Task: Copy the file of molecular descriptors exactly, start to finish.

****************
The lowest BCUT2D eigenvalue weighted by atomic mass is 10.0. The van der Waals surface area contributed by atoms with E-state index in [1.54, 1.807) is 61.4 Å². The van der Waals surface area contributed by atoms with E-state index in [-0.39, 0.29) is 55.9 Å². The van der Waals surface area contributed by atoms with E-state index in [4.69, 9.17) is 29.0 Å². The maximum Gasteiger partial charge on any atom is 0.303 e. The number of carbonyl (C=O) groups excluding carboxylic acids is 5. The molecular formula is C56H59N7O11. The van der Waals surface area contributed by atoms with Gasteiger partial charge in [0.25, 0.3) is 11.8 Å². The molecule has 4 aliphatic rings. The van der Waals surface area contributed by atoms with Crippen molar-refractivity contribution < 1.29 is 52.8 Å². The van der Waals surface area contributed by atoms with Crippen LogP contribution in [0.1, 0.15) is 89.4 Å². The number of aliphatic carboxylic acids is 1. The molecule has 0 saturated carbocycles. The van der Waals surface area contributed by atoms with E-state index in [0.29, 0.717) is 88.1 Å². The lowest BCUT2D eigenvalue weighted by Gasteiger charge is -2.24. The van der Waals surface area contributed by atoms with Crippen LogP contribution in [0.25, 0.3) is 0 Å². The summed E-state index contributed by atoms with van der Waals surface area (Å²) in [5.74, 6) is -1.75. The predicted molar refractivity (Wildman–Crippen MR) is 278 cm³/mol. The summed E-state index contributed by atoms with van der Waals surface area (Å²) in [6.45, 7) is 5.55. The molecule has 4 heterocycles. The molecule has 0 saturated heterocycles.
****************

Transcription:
The lowest BCUT2D eigenvalue weighted by atomic mass is 10.0. The van der Waals surface area contributed by atoms with E-state index in [1.54, 1.807) is 61.4 Å². The van der Waals surface area contributed by atoms with E-state index in [-0.39, 0.29) is 55.9 Å². The van der Waals surface area contributed by atoms with E-state index in [4.69, 9.17) is 29.0 Å². The maximum Gasteiger partial charge on any atom is 0.303 e. The number of carbonyl (C=O) groups excluding carboxylic acids is 5. The molecular formula is C56H59N7O11. The van der Waals surface area contributed by atoms with Gasteiger partial charge in [0.25, 0.3) is 11.8 Å². The molecule has 4 aliphatic rings. The van der Waals surface area contributed by atoms with Crippen molar-refractivity contribution < 1.29 is 52.8 Å². The van der Waals surface area contributed by atoms with Crippen LogP contribution in [0.1, 0.15) is 89.4 Å². The number of aliphatic carboxylic acids is 1. The molecule has 0 saturated carbocycles. The van der Waals surface area contributed by atoms with E-state index in [0.29, 0.717) is 88.1 Å². The lowest BCUT2D eigenvalue weighted by Gasteiger charge is -2.24. The van der Waals surface area contributed by atoms with Crippen LogP contribution in [0.25, 0.3) is 0 Å². The summed E-state index contributed by atoms with van der Waals surface area (Å²) in [5.74, 6) is -1.75. The predicted molar refractivity (Wildman–Crippen MR) is 278 cm³/mol. The summed E-state index contributed by atoms with van der Waals surface area (Å²) in [6.45, 7) is 5.55. The molecule has 4 heterocycles. The molecule has 0 saturated heterocycles.